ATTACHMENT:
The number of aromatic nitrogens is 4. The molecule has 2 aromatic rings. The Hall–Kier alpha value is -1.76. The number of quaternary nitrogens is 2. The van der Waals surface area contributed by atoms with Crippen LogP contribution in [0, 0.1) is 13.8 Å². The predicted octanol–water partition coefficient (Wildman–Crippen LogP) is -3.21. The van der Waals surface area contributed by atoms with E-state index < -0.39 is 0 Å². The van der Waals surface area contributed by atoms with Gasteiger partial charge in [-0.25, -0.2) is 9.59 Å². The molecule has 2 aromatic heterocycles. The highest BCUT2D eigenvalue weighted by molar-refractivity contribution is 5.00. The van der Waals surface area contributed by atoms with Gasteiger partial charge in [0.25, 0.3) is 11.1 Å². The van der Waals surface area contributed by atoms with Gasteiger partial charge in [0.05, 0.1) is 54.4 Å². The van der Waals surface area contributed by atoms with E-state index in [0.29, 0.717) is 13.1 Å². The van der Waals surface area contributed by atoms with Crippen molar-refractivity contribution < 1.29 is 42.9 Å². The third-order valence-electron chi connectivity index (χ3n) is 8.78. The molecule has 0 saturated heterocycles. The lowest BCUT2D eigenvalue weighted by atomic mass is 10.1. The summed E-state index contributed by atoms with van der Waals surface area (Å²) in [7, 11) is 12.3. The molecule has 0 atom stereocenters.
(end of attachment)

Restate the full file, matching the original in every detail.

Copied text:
The number of aromatic nitrogens is 4. The molecule has 2 aromatic rings. The Hall–Kier alpha value is -1.76. The number of quaternary nitrogens is 2. The van der Waals surface area contributed by atoms with Crippen LogP contribution in [0, 0.1) is 13.8 Å². The predicted octanol–water partition coefficient (Wildman–Crippen LogP) is -3.21. The van der Waals surface area contributed by atoms with E-state index < -0.39 is 0 Å². The van der Waals surface area contributed by atoms with Gasteiger partial charge in [-0.25, -0.2) is 9.59 Å². The molecule has 2 aromatic heterocycles. The highest BCUT2D eigenvalue weighted by molar-refractivity contribution is 5.00. The van der Waals surface area contributed by atoms with Gasteiger partial charge in [0.25, 0.3) is 11.1 Å². The van der Waals surface area contributed by atoms with Gasteiger partial charge in [0.05, 0.1) is 54.4 Å². The van der Waals surface area contributed by atoms with E-state index in [0.29, 0.717) is 13.1 Å². The van der Waals surface area contributed by atoms with Crippen molar-refractivity contribution < 1.29 is 42.9 Å². The third-order valence-electron chi connectivity index (χ3n) is 8.78. The molecule has 0 saturated heterocycles. The lowest BCUT2D eigenvalue weighted by atomic mass is 10.1. The summed E-state index contributed by atoms with van der Waals surface area (Å²) in [7, 11) is 12.3. The molecule has 0 atom stereocenters.